Aquilegia sawfly

The larval stage of aquilegia sawfly can completely defoliate Aquilegia in early summer.

Aquilegia sawfly damage

Quick facts

Common name Aquilegia sawfly
Latin name Pristiphora rufipes
Plants affected Aquilegia
Main symptoms Foliage is eaten by pale green caterpillar-like larvae
Caused by Larvae of a sawfly
Timing May-September

What is aquilegia sawfly?

Aquilegia sawfly has caterpillar-like larva of a sawfly that eats the leaves of aquilegia plants.

Symptoms

Aquilegia sawfly larvae feed in large groups so damage can occur very quickly. Be alert for early signs from early May:

  • Pale green caterpillar-like larvae with yellowish brown heads and up to 1cm long. They feed on the edge of leaves whilst lying with most of the body beneath the leaf blade
  • Complete defoliation may occur, affecting the appearance and vigour of infested plants

Control

Non chemical

Search for the larvae and remove them from the underside of damaged leaves.

Chemical

  • If infestations are too heavy for hand picking, control may be achieved by spraying with pesticides
  • Organic pesticides, such as those containing pyrethrum (e.g. Bug Clear Gun for Fruit and Veg, Defenders Bug Killer, ecofective Bug Killer) will control young larvae but larger larvae are more tolerant of these insecticides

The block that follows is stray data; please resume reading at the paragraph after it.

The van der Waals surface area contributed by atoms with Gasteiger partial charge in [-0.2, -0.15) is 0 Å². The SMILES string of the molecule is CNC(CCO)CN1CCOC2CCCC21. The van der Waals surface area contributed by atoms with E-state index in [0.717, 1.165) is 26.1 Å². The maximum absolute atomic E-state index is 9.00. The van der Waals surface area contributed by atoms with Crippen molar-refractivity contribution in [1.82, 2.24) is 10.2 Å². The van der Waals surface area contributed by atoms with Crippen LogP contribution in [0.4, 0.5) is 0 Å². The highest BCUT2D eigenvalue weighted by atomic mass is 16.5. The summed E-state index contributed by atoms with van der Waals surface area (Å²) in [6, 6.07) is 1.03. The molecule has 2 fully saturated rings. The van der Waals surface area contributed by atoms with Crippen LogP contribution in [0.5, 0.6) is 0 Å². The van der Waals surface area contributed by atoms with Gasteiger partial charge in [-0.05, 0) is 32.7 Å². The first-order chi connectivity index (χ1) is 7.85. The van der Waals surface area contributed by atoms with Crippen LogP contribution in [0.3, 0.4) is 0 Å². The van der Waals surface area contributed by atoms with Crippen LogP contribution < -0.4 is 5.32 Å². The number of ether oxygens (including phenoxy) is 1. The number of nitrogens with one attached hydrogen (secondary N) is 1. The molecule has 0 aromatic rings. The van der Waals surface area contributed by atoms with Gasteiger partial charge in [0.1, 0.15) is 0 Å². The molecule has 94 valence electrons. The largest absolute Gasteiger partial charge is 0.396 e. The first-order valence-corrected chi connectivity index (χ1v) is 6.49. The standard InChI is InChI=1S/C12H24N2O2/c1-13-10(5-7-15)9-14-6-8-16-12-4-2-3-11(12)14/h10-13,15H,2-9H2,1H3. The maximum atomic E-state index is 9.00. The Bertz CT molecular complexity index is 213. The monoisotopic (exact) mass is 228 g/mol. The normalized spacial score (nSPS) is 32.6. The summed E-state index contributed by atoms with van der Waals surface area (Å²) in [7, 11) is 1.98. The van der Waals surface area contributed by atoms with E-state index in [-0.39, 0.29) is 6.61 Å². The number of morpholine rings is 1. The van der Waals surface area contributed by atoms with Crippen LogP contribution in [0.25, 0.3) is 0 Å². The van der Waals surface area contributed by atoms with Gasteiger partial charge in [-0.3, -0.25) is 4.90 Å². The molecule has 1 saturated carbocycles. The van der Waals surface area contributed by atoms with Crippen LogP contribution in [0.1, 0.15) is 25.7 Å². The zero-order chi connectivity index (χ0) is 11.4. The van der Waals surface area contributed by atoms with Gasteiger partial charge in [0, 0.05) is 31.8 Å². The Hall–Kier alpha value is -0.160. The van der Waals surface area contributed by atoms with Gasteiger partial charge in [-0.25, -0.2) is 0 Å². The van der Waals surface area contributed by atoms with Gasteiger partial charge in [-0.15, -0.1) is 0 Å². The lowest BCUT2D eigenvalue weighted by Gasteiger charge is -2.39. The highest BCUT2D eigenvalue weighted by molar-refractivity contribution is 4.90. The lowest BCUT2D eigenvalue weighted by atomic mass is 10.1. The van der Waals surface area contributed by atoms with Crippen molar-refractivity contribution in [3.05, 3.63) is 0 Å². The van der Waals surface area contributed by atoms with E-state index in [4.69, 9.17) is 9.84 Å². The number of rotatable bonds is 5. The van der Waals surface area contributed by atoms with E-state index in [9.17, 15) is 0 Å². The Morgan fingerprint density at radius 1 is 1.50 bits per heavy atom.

• Synthetic pesticides containing deltamethrin (e.g. Bayer Sprayday Greenfly Killer, Bayer Provado Ultimate Bug Killer), lambda-cyhalothrin (e.g. Westland Resolva Bug Killer), cypermethrin (e.g. Py Bug Killer) or the systemic insecticide acetamiprid (e.g. Bug Clear Ultra) may give some control of larger larvae
  • Plants in flower should not be sprayed due to the danger to pollinating insects
  • Inclusion of a pesticide product does not indicate a recommendation or endorsement by the RHS. It is a list of products currently available to the home gardener

Download

Pesticides for gardeners (Adobe Acrobat pdf document outlining pesticides available to gardeners)

Biology

Adult aquilegia sawfly are black-bodied insects, up to 5.5mm long, with two pairs of blackish grey wings and light brown legs. They appear similar to small flies but are in the same order of insects as bees, ants and wasps, the hymenoptera. They emerge in late spring.

The larvae feed on the underside of the leaves, making large holes from the leaf edge. They take about two weeks to complete development before entering the soil to pupate. Adults emerge from the pupa after a couple of weeks and soon lay eggs. A second generation of larvae then causes more foliar damage. By mid-summer, the stems may have been stripped of foliage. Larvae of the second generation overwinter in pupal cocoons in the soil.

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